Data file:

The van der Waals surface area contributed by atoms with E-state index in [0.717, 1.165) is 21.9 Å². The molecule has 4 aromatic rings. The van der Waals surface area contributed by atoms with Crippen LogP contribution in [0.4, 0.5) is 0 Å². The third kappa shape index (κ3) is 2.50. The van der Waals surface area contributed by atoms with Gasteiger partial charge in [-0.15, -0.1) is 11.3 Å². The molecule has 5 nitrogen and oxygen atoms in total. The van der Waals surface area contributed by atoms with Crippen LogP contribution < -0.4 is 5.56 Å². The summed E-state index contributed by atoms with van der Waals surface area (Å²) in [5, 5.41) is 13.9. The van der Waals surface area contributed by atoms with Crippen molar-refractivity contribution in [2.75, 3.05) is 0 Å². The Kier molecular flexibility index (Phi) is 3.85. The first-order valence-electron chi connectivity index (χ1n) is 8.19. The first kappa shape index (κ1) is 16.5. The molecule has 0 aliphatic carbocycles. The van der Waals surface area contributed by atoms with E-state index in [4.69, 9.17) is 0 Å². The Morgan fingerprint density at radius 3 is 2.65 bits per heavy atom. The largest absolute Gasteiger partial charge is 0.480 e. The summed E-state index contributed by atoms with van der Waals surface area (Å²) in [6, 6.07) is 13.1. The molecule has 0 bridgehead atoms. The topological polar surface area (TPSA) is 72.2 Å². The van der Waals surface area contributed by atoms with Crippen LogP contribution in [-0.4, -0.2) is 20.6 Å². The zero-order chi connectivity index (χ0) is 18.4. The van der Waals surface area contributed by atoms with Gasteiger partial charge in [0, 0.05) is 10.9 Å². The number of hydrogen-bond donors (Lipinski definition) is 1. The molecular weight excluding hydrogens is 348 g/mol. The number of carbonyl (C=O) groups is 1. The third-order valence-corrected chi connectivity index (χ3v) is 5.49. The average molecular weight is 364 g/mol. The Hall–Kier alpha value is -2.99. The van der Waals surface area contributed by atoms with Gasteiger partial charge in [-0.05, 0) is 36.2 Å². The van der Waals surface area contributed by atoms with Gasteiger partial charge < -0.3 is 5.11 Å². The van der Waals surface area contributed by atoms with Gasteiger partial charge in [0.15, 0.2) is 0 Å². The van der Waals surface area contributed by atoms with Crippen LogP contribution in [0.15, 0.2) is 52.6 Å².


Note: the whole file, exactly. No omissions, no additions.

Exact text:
The van der Waals surface area contributed by atoms with E-state index in [0.717, 1.165) is 21.9 Å². The molecule has 4 aromatic rings. The van der Waals surface area contributed by atoms with Crippen LogP contribution in [0.4, 0.5) is 0 Å². The third kappa shape index (κ3) is 2.50. The van der Waals surface area contributed by atoms with Gasteiger partial charge in [-0.15, -0.1) is 11.3 Å². The molecule has 5 nitrogen and oxygen atoms in total. The van der Waals surface area contributed by atoms with Crippen LogP contribution < -0.4 is 5.56 Å². The summed E-state index contributed by atoms with van der Waals surface area (Å²) in [5, 5.41) is 13.9. The van der Waals surface area contributed by atoms with Crippen molar-refractivity contribution in [2.75, 3.05) is 0 Å². The Kier molecular flexibility index (Phi) is 3.85. The first-order valence-electron chi connectivity index (χ1n) is 8.19. The first kappa shape index (κ1) is 16.5. The molecule has 0 aliphatic carbocycles. The van der Waals surface area contributed by atoms with E-state index in [4.69, 9.17) is 0 Å². The Morgan fingerprint density at radius 3 is 2.65 bits per heavy atom. The largest absolute Gasteiger partial charge is 0.480 e. The summed E-state index contributed by atoms with van der Waals surface area (Å²) in [6, 6.07) is 13.1. The molecule has 0 bridgehead atoms. The topological polar surface area (TPSA) is 72.2 Å². The van der Waals surface area contributed by atoms with Crippen LogP contribution in [-0.4, -0.2) is 20.6 Å². The zero-order chi connectivity index (χ0) is 18.4. The van der Waals surface area contributed by atoms with Gasteiger partial charge in [0, 0.05) is 10.9 Å². The number of hydrogen-bond donors (Lipinski definition) is 1. The molecular weight excluding hydrogens is 348 g/mol. The number of carbonyl (C=O) groups is 1. The third-order valence-corrected chi connectivity index (χ3v) is 5.49. The average molecular weight is 364 g/mol. The Hall–Kier alpha value is -2.99. The van der Waals surface area contributed by atoms with Gasteiger partial charge in [-0.05, 0) is 36.2 Å². The van der Waals surface area contributed by atoms with Gasteiger partial charge < -0.3 is 5.11 Å². The van der Waals surface area contributed by atoms with Gasteiger partial charge in [0.15, 0.2) is 0 Å². The van der Waals surface area contributed by atoms with Crippen LogP contribution in [0.15, 0.2) is 52.6 Å².